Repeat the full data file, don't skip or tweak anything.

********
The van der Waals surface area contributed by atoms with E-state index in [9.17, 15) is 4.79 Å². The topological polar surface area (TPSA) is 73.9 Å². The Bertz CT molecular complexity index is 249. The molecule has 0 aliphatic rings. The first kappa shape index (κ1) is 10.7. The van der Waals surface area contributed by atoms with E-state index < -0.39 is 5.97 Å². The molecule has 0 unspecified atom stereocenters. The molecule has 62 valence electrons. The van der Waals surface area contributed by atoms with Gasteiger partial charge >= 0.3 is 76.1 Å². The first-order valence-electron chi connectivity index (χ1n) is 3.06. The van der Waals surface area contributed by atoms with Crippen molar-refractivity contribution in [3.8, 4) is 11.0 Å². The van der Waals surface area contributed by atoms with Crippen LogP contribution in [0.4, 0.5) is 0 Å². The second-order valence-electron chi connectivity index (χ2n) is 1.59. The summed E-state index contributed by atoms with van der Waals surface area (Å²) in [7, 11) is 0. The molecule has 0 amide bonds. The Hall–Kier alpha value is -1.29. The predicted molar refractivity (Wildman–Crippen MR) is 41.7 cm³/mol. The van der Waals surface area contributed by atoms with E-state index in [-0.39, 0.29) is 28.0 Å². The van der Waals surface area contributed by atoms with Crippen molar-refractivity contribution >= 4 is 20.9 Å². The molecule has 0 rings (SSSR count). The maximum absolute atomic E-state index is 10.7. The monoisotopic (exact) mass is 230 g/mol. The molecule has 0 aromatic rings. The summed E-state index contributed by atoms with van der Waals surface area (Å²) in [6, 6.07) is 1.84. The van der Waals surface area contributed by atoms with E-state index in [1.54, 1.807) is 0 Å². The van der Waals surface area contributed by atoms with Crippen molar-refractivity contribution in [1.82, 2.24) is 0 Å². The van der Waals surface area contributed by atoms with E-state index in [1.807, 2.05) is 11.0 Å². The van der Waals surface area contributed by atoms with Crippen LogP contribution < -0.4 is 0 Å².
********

The van der Waals surface area contributed by atoms with E-state index in [9.17, 15) is 4.79 Å². The topological polar surface area (TPSA) is 73.9 Å². The Bertz CT molecular complexity index is 249. The molecule has 0 aliphatic rings. The first kappa shape index (κ1) is 10.7. The van der Waals surface area contributed by atoms with E-state index < -0.39 is 5.97 Å². The molecule has 0 unspecified atom stereocenters. The molecule has 62 valence electrons. The van der Waals surface area contributed by atoms with Gasteiger partial charge >= 0.3 is 76.1 Å². The first-order valence-electron chi connectivity index (χ1n) is 3.06. The van der Waals surface area contributed by atoms with Crippen molar-refractivity contribution in [3.8, 4) is 11.0 Å². The van der Waals surface area contributed by atoms with Crippen LogP contribution in [0.4, 0.5) is 0 Å². The second-order valence-electron chi connectivity index (χ2n) is 1.59. The summed E-state index contributed by atoms with van der Waals surface area (Å²) in [7, 11) is 0. The molecule has 0 amide bonds. The Hall–Kier alpha value is -1.29. The predicted molar refractivity (Wildman–Crippen MR) is 41.7 cm³/mol. The van der Waals surface area contributed by atoms with E-state index in [-0.39, 0.29) is 28.0 Å². The van der Waals surface area contributed by atoms with Crippen molar-refractivity contribution >= 4 is 20.9 Å². The molecule has 0 rings (SSSR count). The maximum absolute atomic E-state index is 10.7. The monoisotopic (exact) mass is 230 g/mol. The molecule has 0 aromatic rings. The summed E-state index contributed by atoms with van der Waals surface area (Å²) in [6, 6.07) is 1.84. The van der Waals surface area contributed by atoms with E-state index in [1.54, 1.807) is 0 Å². The van der Waals surface area contributed by atoms with Crippen molar-refractivity contribution in [1.82, 2.24) is 0 Å². The van der Waals surface area contributed by atoms with E-state index in [1.807, 2.05) is 11.0 Å². The van der Waals surface area contributed by atoms with Crippen LogP contribution < -0.4 is 0 Å².